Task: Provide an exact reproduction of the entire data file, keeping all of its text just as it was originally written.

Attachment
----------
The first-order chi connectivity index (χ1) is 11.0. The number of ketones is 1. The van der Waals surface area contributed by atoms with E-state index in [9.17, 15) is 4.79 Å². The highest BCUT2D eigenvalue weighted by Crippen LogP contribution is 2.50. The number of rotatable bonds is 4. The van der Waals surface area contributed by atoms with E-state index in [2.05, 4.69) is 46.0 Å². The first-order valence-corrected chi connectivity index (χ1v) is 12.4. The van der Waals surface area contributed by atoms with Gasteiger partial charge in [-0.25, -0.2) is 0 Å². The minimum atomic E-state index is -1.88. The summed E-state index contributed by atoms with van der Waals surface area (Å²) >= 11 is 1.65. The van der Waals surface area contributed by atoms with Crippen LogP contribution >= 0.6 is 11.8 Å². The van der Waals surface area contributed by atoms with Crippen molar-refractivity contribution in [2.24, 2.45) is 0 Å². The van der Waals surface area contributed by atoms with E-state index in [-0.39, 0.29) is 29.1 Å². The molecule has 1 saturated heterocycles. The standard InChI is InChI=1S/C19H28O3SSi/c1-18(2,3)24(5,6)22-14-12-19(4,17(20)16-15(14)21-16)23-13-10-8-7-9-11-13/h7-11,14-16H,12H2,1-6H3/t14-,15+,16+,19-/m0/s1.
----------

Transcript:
The first-order chi connectivity index (χ1) is 11.0. The number of ketones is 1. The van der Waals surface area contributed by atoms with E-state index in [9.17, 15) is 4.79 Å². The highest BCUT2D eigenvalue weighted by Crippen LogP contribution is 2.50. The number of rotatable bonds is 4. The van der Waals surface area contributed by atoms with E-state index in [2.05, 4.69) is 46.0 Å². The first-order valence-corrected chi connectivity index (χ1v) is 12.4. The van der Waals surface area contributed by atoms with Gasteiger partial charge in [-0.25, -0.2) is 0 Å². The minimum atomic E-state index is -1.88. The summed E-state index contributed by atoms with van der Waals surface area (Å²) >= 11 is 1.65. The van der Waals surface area contributed by atoms with Crippen LogP contribution >= 0.6 is 11.8 Å². The van der Waals surface area contributed by atoms with Crippen molar-refractivity contribution in [2.24, 2.45) is 0 Å². The van der Waals surface area contributed by atoms with E-state index in [-0.39, 0.29) is 29.1 Å². The molecule has 1 saturated heterocycles. The standard InChI is InChI=1S/C19H28O3SSi/c1-18(2,3)24(5,6)22-14-12-19(4,17(20)16-15(14)21-16)23-13-10-8-7-9-11-13/h7-11,14-16H,12H2,1-6H3/t14-,15+,16+,19-/m0/s1.